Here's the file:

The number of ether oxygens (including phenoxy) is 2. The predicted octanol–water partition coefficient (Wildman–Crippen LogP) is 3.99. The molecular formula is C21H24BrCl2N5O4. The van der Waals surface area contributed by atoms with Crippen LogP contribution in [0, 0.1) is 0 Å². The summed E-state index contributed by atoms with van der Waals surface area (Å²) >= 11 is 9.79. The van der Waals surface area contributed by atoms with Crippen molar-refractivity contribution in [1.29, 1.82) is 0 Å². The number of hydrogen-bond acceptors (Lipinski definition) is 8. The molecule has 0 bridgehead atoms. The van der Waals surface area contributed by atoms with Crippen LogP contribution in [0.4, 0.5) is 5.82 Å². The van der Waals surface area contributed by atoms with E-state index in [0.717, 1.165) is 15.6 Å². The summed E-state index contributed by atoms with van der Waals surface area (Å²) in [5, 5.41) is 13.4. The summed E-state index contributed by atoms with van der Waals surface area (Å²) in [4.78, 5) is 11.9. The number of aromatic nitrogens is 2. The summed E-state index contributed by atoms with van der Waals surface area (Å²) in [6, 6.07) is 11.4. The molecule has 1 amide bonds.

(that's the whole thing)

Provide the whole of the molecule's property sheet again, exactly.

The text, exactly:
The number of ether oxygens (including phenoxy) is 2. The predicted octanol–water partition coefficient (Wildman–Crippen LogP) is 3.99. The molecular formula is C21H24BrCl2N5O4. The van der Waals surface area contributed by atoms with Crippen LogP contribution in [0, 0.1) is 0 Å². The summed E-state index contributed by atoms with van der Waals surface area (Å²) >= 11 is 9.79. The van der Waals surface area contributed by atoms with Crippen molar-refractivity contribution in [1.29, 1.82) is 0 Å². The number of hydrogen-bond acceptors (Lipinski definition) is 8. The molecule has 0 bridgehead atoms. The van der Waals surface area contributed by atoms with Crippen LogP contribution in [0.4, 0.5) is 5.82 Å². The van der Waals surface area contributed by atoms with E-state index in [0.717, 1.165) is 15.6 Å². The summed E-state index contributed by atoms with van der Waals surface area (Å²) in [5, 5.41) is 13.4. The summed E-state index contributed by atoms with van der Waals surface area (Å²) in [4.78, 5) is 11.9. The number of aromatic nitrogens is 2. The summed E-state index contributed by atoms with van der Waals surface area (Å²) in [6, 6.07) is 11.4. The molecule has 1 amide bonds.